Thursday, October 8, 2015

Signs of a future leader

How to recognize employees with the right stuff…


I’ve written in the past (most recently here and here) on leadership qualities, how we develop them and how we choose managers. Leadership (and management) succession have always been HR hot topics, and yet we still seem to struggle with the how-to’s and the wherefores’ of developing and choosing leaders in our organizations.

Korn Ferry, a talent management organization, conducted a global succession planning survey that assessed how companies identified and developed future leaders. "The results show us that people are promoted for what they can do, but fail for who they are," states Stu Crandell, senior vice president of global offerings at Korn Ferry and the Korn Ferry Institute. This is indicative of the common practice of promoting people because they’re good at the tasks of their job, not because they exhibit good management or leadership traits. One can be a successful and valuable individual contributor and yet not have what it takes to lead or manage.

The Korn Ferry survey had some tips on what signs to look for in potential future leaders in your organization (see the link above for the full survey results), and I’ve added my own perspective below.

Learning agility. Has your employee taken what he’s learned from previous experiences and applied it in different or new situations?

Self-awareness. Is your employee able to identify her own strengths and weaknesses? Has she taken steps to improve where necessary?

The drive to be a leader. Does your employee seek out more challenging opportunities inside and outside of work?

Being able to adapt. Closely related to taking risks is being able to adapt when the outcome is not as expected or desired. Things are constantly changing in business today. Does your employee work best with clear direction and a roadmap? If so, he will most likely struggle with constantly changing priorities. Leaders need to the ability to adapt to their surroundings as well as to the needs of the company.

Integrity and honesty. Leaders need to tell the truth, without fear and without always hedging their bets. When faced with a moral or legal issue, does your employee choose the ethical and legal course of action?

Grace under fire. When problems arise, teams look to their leaders for direction, but if a leaders isn’t readily available, they will next turn to the person who has shown he can keep his cool and who has a record of handling difficult situations. Nobody wants to work with the person who’s running around pulling his hair out and catastrophizing.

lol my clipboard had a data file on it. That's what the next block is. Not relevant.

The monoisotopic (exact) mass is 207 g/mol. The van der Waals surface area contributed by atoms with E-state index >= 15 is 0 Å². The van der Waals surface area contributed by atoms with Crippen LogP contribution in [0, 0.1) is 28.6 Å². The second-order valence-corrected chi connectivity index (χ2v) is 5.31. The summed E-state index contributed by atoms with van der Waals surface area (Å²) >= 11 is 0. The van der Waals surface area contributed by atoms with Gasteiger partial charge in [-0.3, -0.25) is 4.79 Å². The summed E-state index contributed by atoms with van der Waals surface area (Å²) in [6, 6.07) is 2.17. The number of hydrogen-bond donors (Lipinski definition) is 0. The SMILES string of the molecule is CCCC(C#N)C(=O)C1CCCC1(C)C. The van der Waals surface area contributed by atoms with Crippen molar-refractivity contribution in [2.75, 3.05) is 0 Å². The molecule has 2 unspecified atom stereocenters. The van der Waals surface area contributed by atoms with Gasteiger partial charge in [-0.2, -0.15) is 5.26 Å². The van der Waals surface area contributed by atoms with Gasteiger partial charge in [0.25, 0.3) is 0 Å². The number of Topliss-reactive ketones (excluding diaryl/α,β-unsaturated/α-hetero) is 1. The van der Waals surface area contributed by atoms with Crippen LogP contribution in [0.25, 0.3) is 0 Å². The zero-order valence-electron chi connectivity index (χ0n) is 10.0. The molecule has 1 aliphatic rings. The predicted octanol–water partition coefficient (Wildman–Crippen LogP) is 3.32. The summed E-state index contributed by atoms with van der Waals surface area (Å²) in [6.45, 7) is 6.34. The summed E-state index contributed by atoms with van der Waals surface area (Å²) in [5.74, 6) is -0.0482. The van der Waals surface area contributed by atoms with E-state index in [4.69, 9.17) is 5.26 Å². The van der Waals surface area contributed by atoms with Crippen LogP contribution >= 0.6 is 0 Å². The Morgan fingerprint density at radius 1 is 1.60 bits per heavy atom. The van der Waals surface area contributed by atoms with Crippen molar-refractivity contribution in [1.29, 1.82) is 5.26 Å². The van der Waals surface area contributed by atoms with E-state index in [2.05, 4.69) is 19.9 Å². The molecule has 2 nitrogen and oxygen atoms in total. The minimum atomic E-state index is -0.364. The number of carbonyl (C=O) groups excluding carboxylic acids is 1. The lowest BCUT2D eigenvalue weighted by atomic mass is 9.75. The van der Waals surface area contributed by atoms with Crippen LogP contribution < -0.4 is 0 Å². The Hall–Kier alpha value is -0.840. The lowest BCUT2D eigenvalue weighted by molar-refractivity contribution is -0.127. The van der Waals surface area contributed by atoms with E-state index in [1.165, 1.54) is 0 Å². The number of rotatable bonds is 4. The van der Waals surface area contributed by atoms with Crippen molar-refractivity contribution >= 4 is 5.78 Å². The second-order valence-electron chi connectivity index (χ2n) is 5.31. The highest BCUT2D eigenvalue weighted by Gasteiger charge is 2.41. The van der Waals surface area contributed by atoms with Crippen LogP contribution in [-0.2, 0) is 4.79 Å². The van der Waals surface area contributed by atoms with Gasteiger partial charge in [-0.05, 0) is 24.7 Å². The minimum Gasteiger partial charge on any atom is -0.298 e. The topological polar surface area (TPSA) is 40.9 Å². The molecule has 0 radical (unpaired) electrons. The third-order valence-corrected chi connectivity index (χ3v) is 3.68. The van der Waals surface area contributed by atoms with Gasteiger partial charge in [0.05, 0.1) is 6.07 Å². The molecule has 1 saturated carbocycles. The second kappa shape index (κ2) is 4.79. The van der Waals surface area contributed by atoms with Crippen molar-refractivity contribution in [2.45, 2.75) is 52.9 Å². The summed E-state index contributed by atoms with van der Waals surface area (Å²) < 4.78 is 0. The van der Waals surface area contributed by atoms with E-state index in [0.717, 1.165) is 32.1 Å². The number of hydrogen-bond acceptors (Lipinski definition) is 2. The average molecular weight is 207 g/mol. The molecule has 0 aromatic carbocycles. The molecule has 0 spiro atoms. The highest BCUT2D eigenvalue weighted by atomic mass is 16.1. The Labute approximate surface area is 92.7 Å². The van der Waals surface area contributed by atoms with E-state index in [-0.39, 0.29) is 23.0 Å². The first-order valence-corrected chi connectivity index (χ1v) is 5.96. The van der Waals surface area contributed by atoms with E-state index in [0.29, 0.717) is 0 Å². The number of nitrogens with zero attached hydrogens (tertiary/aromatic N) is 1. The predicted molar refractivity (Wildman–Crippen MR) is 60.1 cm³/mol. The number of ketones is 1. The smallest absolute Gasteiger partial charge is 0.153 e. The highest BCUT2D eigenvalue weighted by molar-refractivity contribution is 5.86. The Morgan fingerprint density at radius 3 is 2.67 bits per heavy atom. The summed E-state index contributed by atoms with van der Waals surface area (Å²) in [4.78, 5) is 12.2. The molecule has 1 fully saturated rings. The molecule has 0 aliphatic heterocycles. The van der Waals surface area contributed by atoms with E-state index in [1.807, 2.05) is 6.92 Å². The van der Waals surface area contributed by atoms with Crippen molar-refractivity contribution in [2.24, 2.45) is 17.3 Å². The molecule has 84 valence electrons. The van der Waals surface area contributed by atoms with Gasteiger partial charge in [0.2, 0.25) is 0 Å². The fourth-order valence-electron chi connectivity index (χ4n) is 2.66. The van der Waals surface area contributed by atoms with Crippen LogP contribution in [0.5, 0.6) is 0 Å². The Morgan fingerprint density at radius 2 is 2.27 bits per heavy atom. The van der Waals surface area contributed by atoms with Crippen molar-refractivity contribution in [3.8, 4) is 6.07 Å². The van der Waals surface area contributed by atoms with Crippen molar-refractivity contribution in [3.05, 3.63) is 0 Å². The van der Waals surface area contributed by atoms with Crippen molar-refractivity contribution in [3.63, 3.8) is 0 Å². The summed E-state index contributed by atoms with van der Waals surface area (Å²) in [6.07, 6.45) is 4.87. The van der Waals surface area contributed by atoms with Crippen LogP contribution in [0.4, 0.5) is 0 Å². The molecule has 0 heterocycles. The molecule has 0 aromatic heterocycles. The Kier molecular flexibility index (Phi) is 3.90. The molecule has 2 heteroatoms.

Leaders share their knowledge. They get that sharing gets them even more back. They realize that imparting knowledge leads to more independence and productivity on the part of those they share with. If your employee tends to keep his knowledge and processes to himself, he’s operating in "job security" mode or is covering up inadequacies.

Analyze, synthesize and condense data. Leaders have a way of cutting through the clutter. They can sort through the data and select the most relevant information and sources. They are able to see ahead to the consequences of several paths to goals, based on that data. And they are able to communicate the gist of the situation clearly and directly.

Takes responsibility and ownership. Everyone makes mistakes. Is your employee always willing to admit to making a mistake when something doesn't work out as planned? Is she also attempting to learn from the mistake to avoid it in the future? Also, leaders forge ahead with the tasks given to them and take responsibility for completion of those tasks. They are not seeking instruction and feedback every five minutes on how to go about those tasks.

Willing to take risks. There are times when taking a risk is the right thing to do. Being willing to take calculated and informed risks is necessary for a leader of any organization. Not having an outcome guaranteed but forging ahead is an important characteristic to lead the organization.

Leaders have initiative. Is your employee able to quickly identify what needs to be done, and is able to do those things with only minimal prompting or supervision? These are the folks who often ask for more work should they find themselves with down time.

Leaders think independently. They know they don’t have all the answers, and ask for others’ insight when necessary, but they draw their own conclusions. They do not defer to the pack to avoid confrontation or avoid having to make a decision. Does your employee lead or follow the pack?

Leaders are passionate. They feel strongly about their views and don’t shy away from expressing them. They back up their views with data, evidence and other information, but are strong decision makers.

Assume informal leadership roles. Does your employee voluntarily (and naturally) take on leadership roles either inside or outside of the workplace?

If those who have been identified as future leaders in your organization don’t exhibit most of these traits, it’s time to engage in more development activities, or time to select new candidates for leadership roles.

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